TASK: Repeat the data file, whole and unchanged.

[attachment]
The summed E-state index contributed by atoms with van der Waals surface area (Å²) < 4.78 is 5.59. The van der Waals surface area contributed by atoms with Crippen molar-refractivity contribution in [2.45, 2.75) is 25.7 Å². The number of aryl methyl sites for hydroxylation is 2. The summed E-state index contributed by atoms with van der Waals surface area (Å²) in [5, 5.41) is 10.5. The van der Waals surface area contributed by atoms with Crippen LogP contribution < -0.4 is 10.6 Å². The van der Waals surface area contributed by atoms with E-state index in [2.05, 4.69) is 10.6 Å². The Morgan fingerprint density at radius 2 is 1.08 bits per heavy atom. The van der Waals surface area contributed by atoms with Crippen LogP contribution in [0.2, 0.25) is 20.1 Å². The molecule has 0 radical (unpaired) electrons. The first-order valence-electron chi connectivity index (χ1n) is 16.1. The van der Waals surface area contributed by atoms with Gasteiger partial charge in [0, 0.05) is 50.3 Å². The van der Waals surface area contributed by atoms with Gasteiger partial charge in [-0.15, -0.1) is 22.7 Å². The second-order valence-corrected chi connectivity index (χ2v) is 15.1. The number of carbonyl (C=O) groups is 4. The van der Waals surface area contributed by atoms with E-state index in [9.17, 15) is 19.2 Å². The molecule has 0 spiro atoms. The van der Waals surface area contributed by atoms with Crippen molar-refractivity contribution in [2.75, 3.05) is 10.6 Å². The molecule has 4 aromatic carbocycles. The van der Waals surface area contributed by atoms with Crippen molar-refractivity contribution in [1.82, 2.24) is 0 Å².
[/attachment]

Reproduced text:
The summed E-state index contributed by atoms with van der Waals surface area (Å²) < 4.78 is 5.59. The van der Waals surface area contributed by atoms with Crippen molar-refractivity contribution in [2.45, 2.75) is 25.7 Å². The number of aryl methyl sites for hydroxylation is 2. The summed E-state index contributed by atoms with van der Waals surface area (Å²) in [5, 5.41) is 10.5. The van der Waals surface area contributed by atoms with Crippen LogP contribution < -0.4 is 10.6 Å². The van der Waals surface area contributed by atoms with E-state index in [2.05, 4.69) is 10.6 Å². The Morgan fingerprint density at radius 2 is 1.08 bits per heavy atom. The van der Waals surface area contributed by atoms with Crippen LogP contribution in [0.2, 0.25) is 20.1 Å². The molecule has 0 radical (unpaired) electrons. The first-order valence-electron chi connectivity index (χ1n) is 16.1. The van der Waals surface area contributed by atoms with Gasteiger partial charge in [0, 0.05) is 50.3 Å². The van der Waals surface area contributed by atoms with Gasteiger partial charge in [-0.15, -0.1) is 22.7 Å². The second-order valence-corrected chi connectivity index (χ2v) is 15.1. The number of carbonyl (C=O) groups is 4. The van der Waals surface area contributed by atoms with E-state index in [9.17, 15) is 19.2 Å². The molecule has 0 spiro atoms. The van der Waals surface area contributed by atoms with Crippen molar-refractivity contribution in [2.75, 3.05) is 10.6 Å². The molecule has 4 aromatic carbocycles. The van der Waals surface area contributed by atoms with Crippen molar-refractivity contribution in [1.82, 2.24) is 0 Å².